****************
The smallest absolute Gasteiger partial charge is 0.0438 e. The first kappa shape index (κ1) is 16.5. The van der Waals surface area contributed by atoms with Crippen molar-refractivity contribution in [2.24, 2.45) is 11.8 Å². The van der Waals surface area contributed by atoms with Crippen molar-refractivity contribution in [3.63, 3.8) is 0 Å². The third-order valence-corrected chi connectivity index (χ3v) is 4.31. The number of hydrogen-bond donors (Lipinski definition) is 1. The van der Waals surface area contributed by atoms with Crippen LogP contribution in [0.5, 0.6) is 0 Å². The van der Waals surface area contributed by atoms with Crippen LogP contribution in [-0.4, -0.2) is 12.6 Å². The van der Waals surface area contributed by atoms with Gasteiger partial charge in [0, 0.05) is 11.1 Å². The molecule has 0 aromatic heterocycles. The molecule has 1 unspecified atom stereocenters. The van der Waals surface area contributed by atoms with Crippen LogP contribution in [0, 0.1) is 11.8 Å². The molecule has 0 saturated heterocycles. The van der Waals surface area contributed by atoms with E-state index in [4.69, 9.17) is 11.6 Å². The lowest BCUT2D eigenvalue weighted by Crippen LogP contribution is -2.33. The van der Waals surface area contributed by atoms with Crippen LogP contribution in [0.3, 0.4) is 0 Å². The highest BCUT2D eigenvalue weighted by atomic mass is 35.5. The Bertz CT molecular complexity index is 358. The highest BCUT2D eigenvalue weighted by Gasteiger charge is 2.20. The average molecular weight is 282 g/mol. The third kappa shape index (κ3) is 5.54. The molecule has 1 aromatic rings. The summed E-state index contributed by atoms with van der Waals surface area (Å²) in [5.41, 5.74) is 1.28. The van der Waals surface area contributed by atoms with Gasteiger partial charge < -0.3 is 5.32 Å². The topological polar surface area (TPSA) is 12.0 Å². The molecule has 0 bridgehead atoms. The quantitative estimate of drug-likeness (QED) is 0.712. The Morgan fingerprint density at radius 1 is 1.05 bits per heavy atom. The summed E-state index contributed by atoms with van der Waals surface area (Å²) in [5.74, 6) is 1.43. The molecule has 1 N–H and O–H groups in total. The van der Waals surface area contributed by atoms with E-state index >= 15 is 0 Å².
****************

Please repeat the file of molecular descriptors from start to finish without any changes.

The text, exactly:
The smallest absolute Gasteiger partial charge is 0.0438 e. The first kappa shape index (κ1) is 16.5. The van der Waals surface area contributed by atoms with Crippen molar-refractivity contribution in [2.24, 2.45) is 11.8 Å². The van der Waals surface area contributed by atoms with Crippen molar-refractivity contribution in [3.63, 3.8) is 0 Å². The third-order valence-corrected chi connectivity index (χ3v) is 4.31. The number of hydrogen-bond donors (Lipinski definition) is 1. The van der Waals surface area contributed by atoms with Crippen LogP contribution in [0.5, 0.6) is 0 Å². The van der Waals surface area contributed by atoms with Crippen LogP contribution in [-0.4, -0.2) is 12.6 Å². The van der Waals surface area contributed by atoms with Gasteiger partial charge in [0, 0.05) is 11.1 Å². The molecule has 0 aromatic heterocycles. The molecule has 1 unspecified atom stereocenters. The van der Waals surface area contributed by atoms with Crippen LogP contribution in [0, 0.1) is 11.8 Å². The molecule has 0 saturated heterocycles. The van der Waals surface area contributed by atoms with E-state index in [4.69, 9.17) is 11.6 Å². The lowest BCUT2D eigenvalue weighted by Crippen LogP contribution is -2.33. The van der Waals surface area contributed by atoms with Crippen LogP contribution in [0.3, 0.4) is 0 Å². The highest BCUT2D eigenvalue weighted by atomic mass is 35.5. The Bertz CT molecular complexity index is 358. The highest BCUT2D eigenvalue weighted by Gasteiger charge is 2.20. The average molecular weight is 282 g/mol. The third kappa shape index (κ3) is 5.54. The molecule has 1 aromatic rings. The summed E-state index contributed by atoms with van der Waals surface area (Å²) in [5.41, 5.74) is 1.28. The van der Waals surface area contributed by atoms with Gasteiger partial charge < -0.3 is 5.32 Å². The topological polar surface area (TPSA) is 12.0 Å². The molecule has 0 bridgehead atoms. The quantitative estimate of drug-likeness (QED) is 0.712. The Morgan fingerprint density at radius 1 is 1.05 bits per heavy atom. The summed E-state index contributed by atoms with van der Waals surface area (Å²) in [5.74, 6) is 1.43. The molecule has 1 N–H and O–H groups in total. The van der Waals surface area contributed by atoms with E-state index >= 15 is 0 Å².